ibusinesslines.com September 23, 2017

A key Republican senator has 'serious concerns' about the Senate's healthcare bill

26 June 2017, 10:32 | Laverne Osborne

A key Republican senator has 'serious concerns' about the Senate's healthcare bill

A key Republican senator has 'serious concerns' about the Senate's healthcare bill

The Senate bill released Thursday would reduce the income thresholds that determine eligibility, change the amount people who receive help pay toward their insurance premiums and peg subsidies to less generous coverage. They're trying to cut nursing home care.

Five Republican senators have announced they will not support the bill, which is created to repeal and replace Obamacare, in its current form.

The Trump administration is reminding the Republicans that the Senate bill fulfills several 2016 campaign promises.

Imagine you are negotiating with two creditors who say you owe them $1,000 and you insist you owe nothing.

Shortly after the 142-page bill was distributed, more than a half-dozen GOP lawmakers signaled concerns or initial opposition.

But White House press secretary Sean Spicer on Friday said President Trump is "committed to making sure that no one who now is in the Medicaid program is affected in any way, which is reflected in the Senate bill, and he's pleased with that". It would also slap annual spending caps on the overall Medicaid program, which since its inception in 1965 has provided states with unlimited money to cover eligible costs. The bill would also bar using tax credits to buy coverage that includes abortions.

Lie One: Democrats and progressives are unwilling to work with Republicans and conservatives on this issue. She cited in part provisions that she believes could cut Medicaid more than the House version.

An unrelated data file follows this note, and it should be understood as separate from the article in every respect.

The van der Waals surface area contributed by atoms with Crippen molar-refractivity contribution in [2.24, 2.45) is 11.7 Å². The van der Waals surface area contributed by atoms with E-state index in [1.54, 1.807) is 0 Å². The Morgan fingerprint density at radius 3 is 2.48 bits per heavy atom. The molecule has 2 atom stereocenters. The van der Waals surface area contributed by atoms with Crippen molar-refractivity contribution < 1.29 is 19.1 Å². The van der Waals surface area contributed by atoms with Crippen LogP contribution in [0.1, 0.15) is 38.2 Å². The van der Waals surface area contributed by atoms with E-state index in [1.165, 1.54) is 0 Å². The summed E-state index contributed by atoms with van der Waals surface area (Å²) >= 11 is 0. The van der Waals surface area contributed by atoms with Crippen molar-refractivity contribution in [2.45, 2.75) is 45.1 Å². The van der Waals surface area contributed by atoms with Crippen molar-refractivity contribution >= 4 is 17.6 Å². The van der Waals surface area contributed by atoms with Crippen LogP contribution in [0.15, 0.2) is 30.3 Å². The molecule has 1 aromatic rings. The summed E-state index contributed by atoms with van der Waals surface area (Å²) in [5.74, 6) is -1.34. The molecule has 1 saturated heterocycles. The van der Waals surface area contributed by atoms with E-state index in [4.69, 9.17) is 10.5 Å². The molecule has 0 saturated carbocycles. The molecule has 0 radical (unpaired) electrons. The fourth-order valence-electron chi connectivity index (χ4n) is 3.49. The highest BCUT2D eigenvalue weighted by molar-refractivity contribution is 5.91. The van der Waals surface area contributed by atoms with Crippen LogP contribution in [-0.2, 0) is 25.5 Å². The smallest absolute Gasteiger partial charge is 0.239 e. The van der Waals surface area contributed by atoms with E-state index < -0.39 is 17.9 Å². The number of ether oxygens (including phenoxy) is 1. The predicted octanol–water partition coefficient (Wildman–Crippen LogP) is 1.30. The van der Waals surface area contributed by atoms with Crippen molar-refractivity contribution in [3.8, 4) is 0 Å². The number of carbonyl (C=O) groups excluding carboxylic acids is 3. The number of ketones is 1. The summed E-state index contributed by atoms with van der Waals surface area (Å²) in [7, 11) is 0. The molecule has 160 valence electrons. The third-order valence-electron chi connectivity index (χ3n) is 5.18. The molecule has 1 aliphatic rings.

About 85 percent of the almost 10 million consumers who enrolled in coverage past year through federal and state marketplaces received tax credit subsidies and other types of financial assistance.

"It's going to be very hard to get me to a yes", he said, noting that conservative Republican senators would likely be reluctant to add spending back to the measure. Ron Johnson, R-Wis., one of the five senators opposing the bill.

Lie Three: The Senate bill is a "compromise". Joni Ernst, R-Iowa, who has not suggested she opposes the measure, declined to comment on its components when asked at a news conference Friday.

Collins, who also opposes proposed cuts to Planned Parenthood, said she would await an analysis Monday from the nonpartisan Congressional Budget Office before taking a final position on the bill.

In June, 51 percent of people viewed the law favorably, compared to 43 percent in November 2016, according to a monthly poll conducted by the Kaiser Family Foundation. Iowa opted to expand, and has added more than 150,000 people to its rolls since 2014. That's because unanimous opposition is expected from Democrats in a chamber in which Republicans hold a narrow 52-48 majority. This means that able-bodied, childless adults in Arkansas, Illinois, Indiana, Michigan, New Hampshire, New Mexico and Washington could lose coverage much earlier under the Senate bill.

Realizing they're outnumbered, Democrats and their liberal allies were planning events around the US over the next few days aimed at building public opposition to the bill. Each state has expanded Medicaid and has a GOP senator. AP reporter Thomas Beaumont contributed from Des Moines, Iowa.

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